According to the Education Week article, GEAR UP offers activities both for Oregon educators and for Oregon high school students. Here are some of them:
Through the GEAR UP program, small groups of teachers, administrators, and counselors come together from different parts of the state to visit private college campuses over a few days. GEAR UP--which was slated for a slight funding increase under a budget agreement expected to be approved by Congress last week, but is among the education programs President Donald Trump would like to cut in a 2018 budget--pays for their travel and lodging and reimburses districts for substitute teachers. (quoted from the article)
And the information goes both ways, according to the article. Oregon GEAR UP also tries to inform the professors and college admissions officers at these private colleges about the small, rural high schools that GEAR UP students attend. Having more information about these high schools and about the challenges that some of these students face can, in fact, help admissions officers make better, fairer, more aware decisions about admitting GEAR UP students.
Turning to students, here is a valuable service provided for high school kids:
For the third straight summer, Oregon GEAR UP is also running [an all-expenses-paid] Private College Week camp, during which high school students visit several colleges, staying on campus at one of them, and learn about admissions processes and financial aid. (quoted from the article)
That sounds great, but why are these visits particularly important for these rural students? Let’s look at what Ms. Enriquez said in the article:
In describing the need for this kind of program, which is unique to the Oregon version of GEAR UP, Enriquez said that visits to the larger universities were scaring off some students from rural communities.
“They’re visiting classrooms that hold more people than live in their town. They go through the lunch line and they have to go through turnstiles, and they’ve never seen those,” she said.
A few years ago, a group of students from the tiny logging community of Powers came off a tour of the 20,000-student University of Oregon not wanting to go to college at all. In a post-visit survey, they indicated, “College is not for me. It’s too big and too scary,” Enriquez said.
The colleges that students see during the weeklong summer camp generally have between 1,000 and 4,000 students. (quoted from the article)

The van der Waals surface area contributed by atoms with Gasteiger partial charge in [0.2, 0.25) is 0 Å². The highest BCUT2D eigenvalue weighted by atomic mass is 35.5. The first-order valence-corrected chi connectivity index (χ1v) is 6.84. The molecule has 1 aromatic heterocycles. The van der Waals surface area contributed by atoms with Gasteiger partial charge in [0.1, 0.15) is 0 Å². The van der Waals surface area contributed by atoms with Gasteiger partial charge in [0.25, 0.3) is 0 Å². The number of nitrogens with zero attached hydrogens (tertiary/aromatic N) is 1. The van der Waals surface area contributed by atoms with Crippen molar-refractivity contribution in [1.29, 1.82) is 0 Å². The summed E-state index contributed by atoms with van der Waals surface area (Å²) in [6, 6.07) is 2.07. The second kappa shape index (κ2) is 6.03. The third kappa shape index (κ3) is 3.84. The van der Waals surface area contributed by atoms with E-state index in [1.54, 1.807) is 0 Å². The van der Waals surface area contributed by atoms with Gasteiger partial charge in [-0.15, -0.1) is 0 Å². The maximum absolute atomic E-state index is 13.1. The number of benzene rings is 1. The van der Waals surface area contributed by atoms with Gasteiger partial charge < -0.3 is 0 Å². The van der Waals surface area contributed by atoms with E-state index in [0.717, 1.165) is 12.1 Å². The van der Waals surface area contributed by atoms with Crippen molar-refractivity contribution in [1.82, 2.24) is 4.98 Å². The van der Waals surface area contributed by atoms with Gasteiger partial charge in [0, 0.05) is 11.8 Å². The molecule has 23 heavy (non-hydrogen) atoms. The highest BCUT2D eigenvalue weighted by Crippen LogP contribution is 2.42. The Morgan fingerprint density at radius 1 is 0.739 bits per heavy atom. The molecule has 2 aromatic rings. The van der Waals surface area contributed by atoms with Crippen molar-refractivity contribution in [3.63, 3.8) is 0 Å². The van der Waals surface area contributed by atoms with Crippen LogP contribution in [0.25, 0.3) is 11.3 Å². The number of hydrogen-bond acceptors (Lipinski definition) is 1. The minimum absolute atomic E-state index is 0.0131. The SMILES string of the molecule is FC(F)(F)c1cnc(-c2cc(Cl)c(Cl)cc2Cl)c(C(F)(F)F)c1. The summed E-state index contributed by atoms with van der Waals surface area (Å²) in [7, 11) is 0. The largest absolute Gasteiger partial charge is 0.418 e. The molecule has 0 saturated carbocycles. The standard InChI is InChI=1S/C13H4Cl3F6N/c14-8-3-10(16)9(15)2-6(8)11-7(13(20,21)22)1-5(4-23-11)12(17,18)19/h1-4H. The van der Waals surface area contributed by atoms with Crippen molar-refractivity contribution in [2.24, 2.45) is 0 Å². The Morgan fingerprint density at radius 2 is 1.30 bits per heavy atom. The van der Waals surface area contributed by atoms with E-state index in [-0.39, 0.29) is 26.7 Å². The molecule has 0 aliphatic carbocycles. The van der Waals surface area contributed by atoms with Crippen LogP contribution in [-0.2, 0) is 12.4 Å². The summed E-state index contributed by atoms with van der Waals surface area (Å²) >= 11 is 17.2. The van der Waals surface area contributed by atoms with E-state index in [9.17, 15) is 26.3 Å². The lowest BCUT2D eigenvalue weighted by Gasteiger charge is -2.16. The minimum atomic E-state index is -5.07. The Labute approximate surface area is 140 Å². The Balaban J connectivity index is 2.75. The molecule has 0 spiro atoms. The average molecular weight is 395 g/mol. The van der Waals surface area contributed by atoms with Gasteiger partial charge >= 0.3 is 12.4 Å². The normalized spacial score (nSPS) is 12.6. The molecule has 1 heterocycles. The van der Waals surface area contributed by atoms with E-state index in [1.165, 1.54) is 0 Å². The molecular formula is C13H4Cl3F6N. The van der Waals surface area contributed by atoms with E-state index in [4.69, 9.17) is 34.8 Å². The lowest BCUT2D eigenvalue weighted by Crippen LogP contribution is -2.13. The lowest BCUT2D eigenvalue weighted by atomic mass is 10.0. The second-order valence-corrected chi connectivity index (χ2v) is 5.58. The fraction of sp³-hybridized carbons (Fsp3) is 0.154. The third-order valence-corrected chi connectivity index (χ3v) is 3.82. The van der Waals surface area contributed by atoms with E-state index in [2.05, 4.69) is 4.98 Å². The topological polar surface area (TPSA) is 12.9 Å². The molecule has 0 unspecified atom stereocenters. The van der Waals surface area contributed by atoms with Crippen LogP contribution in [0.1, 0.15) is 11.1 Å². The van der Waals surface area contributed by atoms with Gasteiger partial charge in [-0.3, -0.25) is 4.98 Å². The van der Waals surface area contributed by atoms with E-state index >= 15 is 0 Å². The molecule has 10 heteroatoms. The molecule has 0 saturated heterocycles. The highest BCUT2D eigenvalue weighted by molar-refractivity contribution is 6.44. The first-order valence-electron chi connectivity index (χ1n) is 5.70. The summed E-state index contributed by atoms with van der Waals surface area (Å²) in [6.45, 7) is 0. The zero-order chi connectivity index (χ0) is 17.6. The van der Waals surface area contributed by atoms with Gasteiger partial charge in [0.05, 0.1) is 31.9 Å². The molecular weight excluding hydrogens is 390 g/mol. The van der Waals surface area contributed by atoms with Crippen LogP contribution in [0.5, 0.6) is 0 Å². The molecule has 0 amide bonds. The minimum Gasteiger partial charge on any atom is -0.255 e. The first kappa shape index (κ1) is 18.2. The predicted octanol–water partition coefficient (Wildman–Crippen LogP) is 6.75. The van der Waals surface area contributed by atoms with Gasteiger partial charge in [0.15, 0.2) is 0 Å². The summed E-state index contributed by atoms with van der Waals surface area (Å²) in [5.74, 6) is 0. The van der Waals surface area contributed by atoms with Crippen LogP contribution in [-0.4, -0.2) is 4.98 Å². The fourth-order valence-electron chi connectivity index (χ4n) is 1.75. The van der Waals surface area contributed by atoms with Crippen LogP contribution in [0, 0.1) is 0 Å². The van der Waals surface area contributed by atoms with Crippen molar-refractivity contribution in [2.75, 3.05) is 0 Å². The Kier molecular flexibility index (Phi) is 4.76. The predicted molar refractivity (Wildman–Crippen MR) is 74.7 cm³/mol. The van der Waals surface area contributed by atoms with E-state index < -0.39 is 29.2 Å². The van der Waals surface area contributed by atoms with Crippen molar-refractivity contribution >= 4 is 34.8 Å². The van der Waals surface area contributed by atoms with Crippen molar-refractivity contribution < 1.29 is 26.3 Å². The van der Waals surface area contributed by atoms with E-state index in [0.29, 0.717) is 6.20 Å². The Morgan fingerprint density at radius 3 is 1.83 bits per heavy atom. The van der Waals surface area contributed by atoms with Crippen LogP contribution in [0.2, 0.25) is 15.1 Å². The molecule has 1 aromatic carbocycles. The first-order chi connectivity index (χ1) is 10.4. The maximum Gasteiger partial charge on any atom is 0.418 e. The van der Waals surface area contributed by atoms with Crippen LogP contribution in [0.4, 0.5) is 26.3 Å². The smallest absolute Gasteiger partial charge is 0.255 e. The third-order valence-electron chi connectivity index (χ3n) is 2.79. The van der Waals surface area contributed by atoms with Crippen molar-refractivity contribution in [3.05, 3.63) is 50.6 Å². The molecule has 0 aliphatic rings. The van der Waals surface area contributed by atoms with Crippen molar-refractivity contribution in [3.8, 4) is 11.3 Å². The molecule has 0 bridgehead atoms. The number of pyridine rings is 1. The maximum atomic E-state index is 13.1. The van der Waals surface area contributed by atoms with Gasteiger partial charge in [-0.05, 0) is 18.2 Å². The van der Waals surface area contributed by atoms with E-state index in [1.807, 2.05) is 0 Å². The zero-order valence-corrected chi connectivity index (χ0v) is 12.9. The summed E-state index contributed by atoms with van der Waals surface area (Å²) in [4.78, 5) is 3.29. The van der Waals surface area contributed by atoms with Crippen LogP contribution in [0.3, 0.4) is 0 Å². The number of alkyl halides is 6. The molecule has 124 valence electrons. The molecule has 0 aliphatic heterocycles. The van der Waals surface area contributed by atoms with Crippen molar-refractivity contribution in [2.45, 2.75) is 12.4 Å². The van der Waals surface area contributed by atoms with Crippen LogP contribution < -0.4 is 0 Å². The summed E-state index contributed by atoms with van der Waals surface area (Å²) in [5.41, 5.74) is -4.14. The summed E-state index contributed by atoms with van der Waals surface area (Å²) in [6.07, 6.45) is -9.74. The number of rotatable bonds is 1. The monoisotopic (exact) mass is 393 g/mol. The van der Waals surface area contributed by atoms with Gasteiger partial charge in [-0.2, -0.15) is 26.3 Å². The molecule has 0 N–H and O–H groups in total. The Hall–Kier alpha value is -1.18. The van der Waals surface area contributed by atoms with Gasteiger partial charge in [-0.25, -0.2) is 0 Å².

We talked about the size of the college as a deal breaker for some kids and for some parents in our first book, How To Find the Right College: A Workbook for Parents of High School Students. (It’s still available, by the way, at Amazon.com.) But I don’t believe that I have ever heard a more persuasive anecdote about how much size can matter to a kid and about how overwhelming a large university might actually be to a kid from a tiny rural town.
It would be hard to have a discussion of sending a bunch of low-income kids to private colleges without tackling the very real issue of how much that is going to cost those families. The private colleges in The Alliance do actually cost about twice as much for tuition and housing as Oregon’s public universities.
But here are some useful facts and figures that take into consideration the generous financial aid offered by many of the private college Alliance members: “The average net price for low-income students at the Oregon state universities is about $13,000. At private schools . . . , it’s closer to $20,000. However, at Reed College, among the nation’s most academically prestigious private colleges, low-income students [tend to pay only] about $9,000” (quoted from the article).
So, the bottom line is that private colleges should not be ruled out in favor of only public universities because of cost. Some might be somewhat more expensive than public universities, though perhaps not out-of-sight more expensive; others might actually be less expensive than public universities. You don’t know what kind of financial aid package you can get until you try.
We hear so much these days about “fit”--that is, how good a fit is a college for your kid. Here is what the Education Week article had to say about the importance of the academic and social and cultural fit of a college for a student:
In the 2016 book Matching Students to Opportunity: Expanding College Choice, Access, and Quality, Jessica Howell and her co-authors explain that college fit, and in particular going to a school that matches a student’s academic credentials, is positively associated with earning a degree.
“By and large, we know that when students enroll in a college that isn’t a good fit for them, that’s usually because they didn’t consider colleges that would have been a better fit,” Howell said in an interview. “We need to open up students’ eyes early in the process so they know their options.” (quoted from the article)
Well, that is a perfect segue to our upcoming series, which will focus exactly on that: opening up students’ eyes so that they know their options. That could have been the title of our new book (instead we called it How To Explore Your College Options). In the coming summer weeks, we would like to help you help your teenager open his or her eyes--early enough so that there is still plenty of time to act on what he or she finds out.